It's a Hard Day's Work for Wisconsin's Human Services Chief
First there was the threat of budget cuts to Wisconsin's publicly funded health insurance program, BadgerCare, which insures 110,000 low-income children and their working parents. Then there was a clash with state Republicans over the amount of federal funding available for medical assistance. Then there was the food stamp problem--inherited by Nelson from a previous administration--which escalated in June when Wisconsin was pegged with having the third-worst error rate in the nation for its food stamp program in 2002. Add to that a more recent controversy that erupted when a sexual predator was released from prison into a suburban community that housed a new shelter for abused and neglected children.
Yet, throughout it all, Nelson has persevered. Appointed as head of the Department of Health and Family Services last January by Wisconsin Governor Jim Doyle, she gained responsibility for 6,700 employees and a $5.5 billion budget, the bulk of which covers medical assistance. A seasoned public figure, she has worked in policymaking and executive management positions for both the state and Dane County for more than 25 years, and was cited as the first Public Administrator of the Year by the Capitol Chapter of the American Society of Public Administration.
In her newest post, Nelson leads the nation in proposing progressive health care solutions to over-extended state budgets--admittedly her biggest challenge. But, as she acknowledges, fiscal challenges can also offer opportunities for improvement and streamlining. In her case, that means lowering health care costs while preserving services for poor families, the elderly, and people with disabilities.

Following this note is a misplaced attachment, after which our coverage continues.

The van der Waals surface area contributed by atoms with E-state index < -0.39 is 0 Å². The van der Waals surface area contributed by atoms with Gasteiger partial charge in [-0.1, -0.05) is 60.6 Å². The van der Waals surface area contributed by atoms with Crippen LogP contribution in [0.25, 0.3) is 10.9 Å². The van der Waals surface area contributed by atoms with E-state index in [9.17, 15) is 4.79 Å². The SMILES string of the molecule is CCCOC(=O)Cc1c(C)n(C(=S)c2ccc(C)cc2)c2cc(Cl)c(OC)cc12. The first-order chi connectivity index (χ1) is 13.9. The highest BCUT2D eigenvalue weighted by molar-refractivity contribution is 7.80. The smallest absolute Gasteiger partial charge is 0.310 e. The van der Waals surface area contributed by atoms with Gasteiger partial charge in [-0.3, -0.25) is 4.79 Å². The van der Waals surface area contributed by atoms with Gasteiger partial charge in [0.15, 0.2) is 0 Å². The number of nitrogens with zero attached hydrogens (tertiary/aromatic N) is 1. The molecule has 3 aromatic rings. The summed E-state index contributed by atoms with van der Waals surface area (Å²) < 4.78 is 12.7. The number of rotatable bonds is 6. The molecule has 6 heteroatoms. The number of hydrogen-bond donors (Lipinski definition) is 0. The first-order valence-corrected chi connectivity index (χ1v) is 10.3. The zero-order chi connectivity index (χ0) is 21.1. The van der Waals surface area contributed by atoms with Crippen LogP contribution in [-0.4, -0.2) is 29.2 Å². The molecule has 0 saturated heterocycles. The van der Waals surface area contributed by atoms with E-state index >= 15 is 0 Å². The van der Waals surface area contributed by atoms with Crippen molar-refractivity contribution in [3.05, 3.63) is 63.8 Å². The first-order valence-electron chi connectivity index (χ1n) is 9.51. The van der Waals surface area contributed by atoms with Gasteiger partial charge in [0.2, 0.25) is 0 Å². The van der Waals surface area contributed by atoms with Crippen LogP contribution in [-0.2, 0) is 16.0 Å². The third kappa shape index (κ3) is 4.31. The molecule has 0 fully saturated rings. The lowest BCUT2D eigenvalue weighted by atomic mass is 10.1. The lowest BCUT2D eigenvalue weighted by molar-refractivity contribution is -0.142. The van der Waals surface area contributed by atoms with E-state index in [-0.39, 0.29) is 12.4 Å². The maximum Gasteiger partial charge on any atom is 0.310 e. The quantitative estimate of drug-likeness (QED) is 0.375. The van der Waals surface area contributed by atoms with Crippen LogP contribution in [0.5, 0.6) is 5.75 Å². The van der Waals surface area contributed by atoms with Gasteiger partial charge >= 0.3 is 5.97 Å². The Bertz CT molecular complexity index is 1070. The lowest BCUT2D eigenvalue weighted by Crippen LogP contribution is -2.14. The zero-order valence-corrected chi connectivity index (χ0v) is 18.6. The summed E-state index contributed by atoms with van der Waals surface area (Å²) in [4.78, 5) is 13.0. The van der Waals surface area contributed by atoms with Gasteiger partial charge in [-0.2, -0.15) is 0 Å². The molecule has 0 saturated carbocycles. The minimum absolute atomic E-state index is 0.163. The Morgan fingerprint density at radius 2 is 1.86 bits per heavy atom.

Nelson's agenda also includes allowing patients the greatest amount of control over their health care. She is co-founder of the Center for Patient Partnerships at the University of Wisconsin-Madison, which promotes this patient-centered approach. "One of our priorities is long-term care reform to provide older people and people with disabilities more choices to receive help at home," she says.
In the meantime, Nelson is pleased that despite the state's fiscal crisis, it was able to preserve the BadgerCare program, which helps Wisconsin maintain its low rate of uninsured residents. The service has come at a cost, however. With pandemic lack of funding, the Department of Health and Family Services had to reroute resources meant for the food stamp program. Nelson plans on remedying, or at least addressing, the disorganization and error rates which have long plagued that program in her state.
Other perpetual concerns include improving the health, safety, and well-being of all children, especially those who are at risk; fostering access to health care; and organizing her department to ensure efficiency and accountability.
"It's a big agenda," admits Nelson, "and a challenging time to pursue it. Yet we're committed to moving it forward and believe that in the next few years we can make significant progress."